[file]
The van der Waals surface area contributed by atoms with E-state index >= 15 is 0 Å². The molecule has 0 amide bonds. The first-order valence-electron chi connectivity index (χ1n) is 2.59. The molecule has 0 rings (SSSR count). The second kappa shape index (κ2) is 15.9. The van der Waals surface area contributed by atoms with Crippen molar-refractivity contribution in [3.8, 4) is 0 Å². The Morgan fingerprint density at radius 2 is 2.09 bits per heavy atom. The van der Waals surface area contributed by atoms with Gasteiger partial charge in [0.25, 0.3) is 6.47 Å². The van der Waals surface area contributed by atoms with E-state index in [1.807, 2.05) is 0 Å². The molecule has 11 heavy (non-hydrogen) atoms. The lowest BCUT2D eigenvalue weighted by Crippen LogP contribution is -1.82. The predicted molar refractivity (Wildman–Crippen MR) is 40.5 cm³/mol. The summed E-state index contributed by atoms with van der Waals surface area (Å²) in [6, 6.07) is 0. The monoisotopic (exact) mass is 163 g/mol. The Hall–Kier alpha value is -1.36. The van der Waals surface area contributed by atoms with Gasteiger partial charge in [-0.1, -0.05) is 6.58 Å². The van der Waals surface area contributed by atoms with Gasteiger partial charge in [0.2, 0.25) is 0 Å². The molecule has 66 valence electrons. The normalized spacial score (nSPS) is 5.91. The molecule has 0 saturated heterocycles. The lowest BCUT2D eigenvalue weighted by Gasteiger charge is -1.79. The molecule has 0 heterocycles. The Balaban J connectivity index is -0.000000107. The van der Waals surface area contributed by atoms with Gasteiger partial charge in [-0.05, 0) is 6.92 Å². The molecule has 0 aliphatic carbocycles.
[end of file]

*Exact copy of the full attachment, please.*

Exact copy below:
The van der Waals surface area contributed by atoms with E-state index >= 15 is 0 Å². The molecule has 0 amide bonds. The first-order valence-electron chi connectivity index (χ1n) is 2.59. The molecule has 0 rings (SSSR count). The second kappa shape index (κ2) is 15.9. The van der Waals surface area contributed by atoms with Crippen molar-refractivity contribution in [3.8, 4) is 0 Å². The Morgan fingerprint density at radius 2 is 2.09 bits per heavy atom. The van der Waals surface area contributed by atoms with Gasteiger partial charge in [0.25, 0.3) is 6.47 Å². The van der Waals surface area contributed by atoms with E-state index in [1.807, 2.05) is 0 Å². The molecule has 11 heavy (non-hydrogen) atoms. The lowest BCUT2D eigenvalue weighted by Crippen LogP contribution is -1.82. The predicted molar refractivity (Wildman–Crippen MR) is 40.5 cm³/mol. The summed E-state index contributed by atoms with van der Waals surface area (Å²) in [6, 6.07) is 0. The monoisotopic (exact) mass is 163 g/mol. The Hall–Kier alpha value is -1.36. The van der Waals surface area contributed by atoms with Gasteiger partial charge in [-0.1, -0.05) is 6.58 Å². The van der Waals surface area contributed by atoms with Gasteiger partial charge in [0.2, 0.25) is 0 Å². The molecule has 66 valence electrons. The normalized spacial score (nSPS) is 5.91. The molecule has 0 saturated heterocycles. The lowest BCUT2D eigenvalue weighted by Gasteiger charge is -1.79. The molecule has 0 heterocycles. The Balaban J connectivity index is -0.000000107. The van der Waals surface area contributed by atoms with Gasteiger partial charge in [-0.05, 0) is 6.92 Å². The molecule has 0 aliphatic carbocycles.